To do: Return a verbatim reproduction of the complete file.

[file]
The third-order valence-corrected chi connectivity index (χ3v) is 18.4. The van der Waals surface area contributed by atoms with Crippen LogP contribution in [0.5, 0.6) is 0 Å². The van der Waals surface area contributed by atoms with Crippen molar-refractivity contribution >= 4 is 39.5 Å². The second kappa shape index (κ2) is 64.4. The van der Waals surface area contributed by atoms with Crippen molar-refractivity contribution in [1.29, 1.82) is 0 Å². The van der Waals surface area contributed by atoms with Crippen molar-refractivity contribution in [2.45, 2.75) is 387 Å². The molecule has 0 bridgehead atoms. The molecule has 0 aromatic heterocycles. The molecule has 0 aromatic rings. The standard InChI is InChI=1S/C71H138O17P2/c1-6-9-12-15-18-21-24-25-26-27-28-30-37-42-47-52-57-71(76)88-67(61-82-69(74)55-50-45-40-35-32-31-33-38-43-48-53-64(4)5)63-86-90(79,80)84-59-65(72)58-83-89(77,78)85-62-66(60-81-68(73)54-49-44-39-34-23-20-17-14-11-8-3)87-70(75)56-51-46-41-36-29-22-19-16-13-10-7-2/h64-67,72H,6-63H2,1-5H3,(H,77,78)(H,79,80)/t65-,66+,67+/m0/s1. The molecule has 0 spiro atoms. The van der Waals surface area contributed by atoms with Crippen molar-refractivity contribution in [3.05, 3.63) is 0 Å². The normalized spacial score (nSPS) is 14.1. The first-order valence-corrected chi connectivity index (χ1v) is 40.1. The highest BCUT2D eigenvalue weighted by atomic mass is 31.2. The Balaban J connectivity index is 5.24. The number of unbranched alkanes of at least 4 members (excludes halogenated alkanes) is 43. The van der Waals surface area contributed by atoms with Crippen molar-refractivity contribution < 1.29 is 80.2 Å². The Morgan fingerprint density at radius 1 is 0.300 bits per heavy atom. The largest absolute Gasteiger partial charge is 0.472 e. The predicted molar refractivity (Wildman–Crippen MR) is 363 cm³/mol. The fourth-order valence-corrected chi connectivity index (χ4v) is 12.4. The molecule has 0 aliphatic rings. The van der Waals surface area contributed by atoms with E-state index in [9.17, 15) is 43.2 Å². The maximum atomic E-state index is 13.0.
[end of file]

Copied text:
The third-order valence-corrected chi connectivity index (χ3v) is 18.4. The van der Waals surface area contributed by atoms with Crippen LogP contribution in [0.5, 0.6) is 0 Å². The van der Waals surface area contributed by atoms with Crippen molar-refractivity contribution >= 4 is 39.5 Å². The second kappa shape index (κ2) is 64.4. The van der Waals surface area contributed by atoms with Crippen molar-refractivity contribution in [1.29, 1.82) is 0 Å². The van der Waals surface area contributed by atoms with Crippen molar-refractivity contribution in [2.45, 2.75) is 387 Å². The molecule has 0 bridgehead atoms. The molecule has 0 aromatic heterocycles. The molecule has 0 aromatic rings. The standard InChI is InChI=1S/C71H138O17P2/c1-6-9-12-15-18-21-24-25-26-27-28-30-37-42-47-52-57-71(76)88-67(61-82-69(74)55-50-45-40-35-32-31-33-38-43-48-53-64(4)5)63-86-90(79,80)84-59-65(72)58-83-89(77,78)85-62-66(60-81-68(73)54-49-44-39-34-23-20-17-14-11-8-3)87-70(75)56-51-46-41-36-29-22-19-16-13-10-7-2/h64-67,72H,6-63H2,1-5H3,(H,77,78)(H,79,80)/t65-,66+,67+/m0/s1. The molecule has 0 spiro atoms. The van der Waals surface area contributed by atoms with Crippen molar-refractivity contribution in [3.05, 3.63) is 0 Å². The normalized spacial score (nSPS) is 14.1. The first-order valence-corrected chi connectivity index (χ1v) is 40.1. The highest BCUT2D eigenvalue weighted by atomic mass is 31.2. The Balaban J connectivity index is 5.24. The number of unbranched alkanes of at least 4 members (excludes halogenated alkanes) is 43. The van der Waals surface area contributed by atoms with Crippen molar-refractivity contribution < 1.29 is 80.2 Å². The Morgan fingerprint density at radius 1 is 0.300 bits per heavy atom. The largest absolute Gasteiger partial charge is 0.472 e. The predicted molar refractivity (Wildman–Crippen MR) is 363 cm³/mol. The fourth-order valence-corrected chi connectivity index (χ4v) is 12.4. The molecule has 0 aliphatic rings. The van der Waals surface area contributed by atoms with E-state index in [9.17, 15) is 43.2 Å². The maximum atomic E-state index is 13.0.